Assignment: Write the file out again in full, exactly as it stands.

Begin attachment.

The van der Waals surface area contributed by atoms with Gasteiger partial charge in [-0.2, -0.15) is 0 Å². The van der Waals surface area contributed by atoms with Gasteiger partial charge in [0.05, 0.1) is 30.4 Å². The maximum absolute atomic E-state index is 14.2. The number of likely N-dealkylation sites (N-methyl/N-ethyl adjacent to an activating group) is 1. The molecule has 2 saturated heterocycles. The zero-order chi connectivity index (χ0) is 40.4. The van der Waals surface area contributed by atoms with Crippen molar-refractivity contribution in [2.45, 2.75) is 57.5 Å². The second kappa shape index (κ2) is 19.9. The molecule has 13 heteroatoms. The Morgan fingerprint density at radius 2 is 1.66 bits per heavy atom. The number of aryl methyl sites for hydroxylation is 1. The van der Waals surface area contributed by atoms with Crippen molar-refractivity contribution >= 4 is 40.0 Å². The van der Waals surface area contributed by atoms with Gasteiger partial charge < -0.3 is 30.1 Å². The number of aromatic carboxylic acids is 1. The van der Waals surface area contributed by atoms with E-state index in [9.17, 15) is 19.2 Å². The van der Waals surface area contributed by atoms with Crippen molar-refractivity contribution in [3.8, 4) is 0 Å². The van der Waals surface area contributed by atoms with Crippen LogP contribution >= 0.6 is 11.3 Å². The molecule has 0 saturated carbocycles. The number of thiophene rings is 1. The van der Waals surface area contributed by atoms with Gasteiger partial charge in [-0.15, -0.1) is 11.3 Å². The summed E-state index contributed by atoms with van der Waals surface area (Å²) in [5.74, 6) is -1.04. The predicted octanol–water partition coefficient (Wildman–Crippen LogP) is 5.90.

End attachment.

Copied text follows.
The van der Waals surface area contributed by atoms with Gasteiger partial charge in [-0.2, -0.15) is 0 Å². The van der Waals surface area contributed by atoms with Gasteiger partial charge in [0.05, 0.1) is 30.4 Å². The maximum absolute atomic E-state index is 14.2. The number of likely N-dealkylation sites (N-methyl/N-ethyl adjacent to an activating group) is 1. The molecule has 2 saturated heterocycles. The zero-order chi connectivity index (χ0) is 40.4. The van der Waals surface area contributed by atoms with Crippen molar-refractivity contribution in [2.45, 2.75) is 57.5 Å². The second kappa shape index (κ2) is 19.9. The molecule has 13 heteroatoms. The Morgan fingerprint density at radius 2 is 1.66 bits per heavy atom. The number of aryl methyl sites for hydroxylation is 1. The van der Waals surface area contributed by atoms with Crippen molar-refractivity contribution >= 4 is 40.0 Å². The van der Waals surface area contributed by atoms with Gasteiger partial charge < -0.3 is 30.1 Å². The number of aromatic carboxylic acids is 1. The van der Waals surface area contributed by atoms with E-state index in [9.17, 15) is 19.2 Å². The van der Waals surface area contributed by atoms with Crippen molar-refractivity contribution in [3.8, 4) is 0 Å². The van der Waals surface area contributed by atoms with Crippen LogP contribution >= 0.6 is 11.3 Å². The molecule has 0 saturated carbocycles. The number of thiophene rings is 1. The van der Waals surface area contributed by atoms with Gasteiger partial charge in [-0.15, -0.1) is 11.3 Å². The summed E-state index contributed by atoms with van der Waals surface area (Å²) in [5.74, 6) is -1.04. The predicted octanol–water partition coefficient (Wildman–Crippen LogP) is 5.90.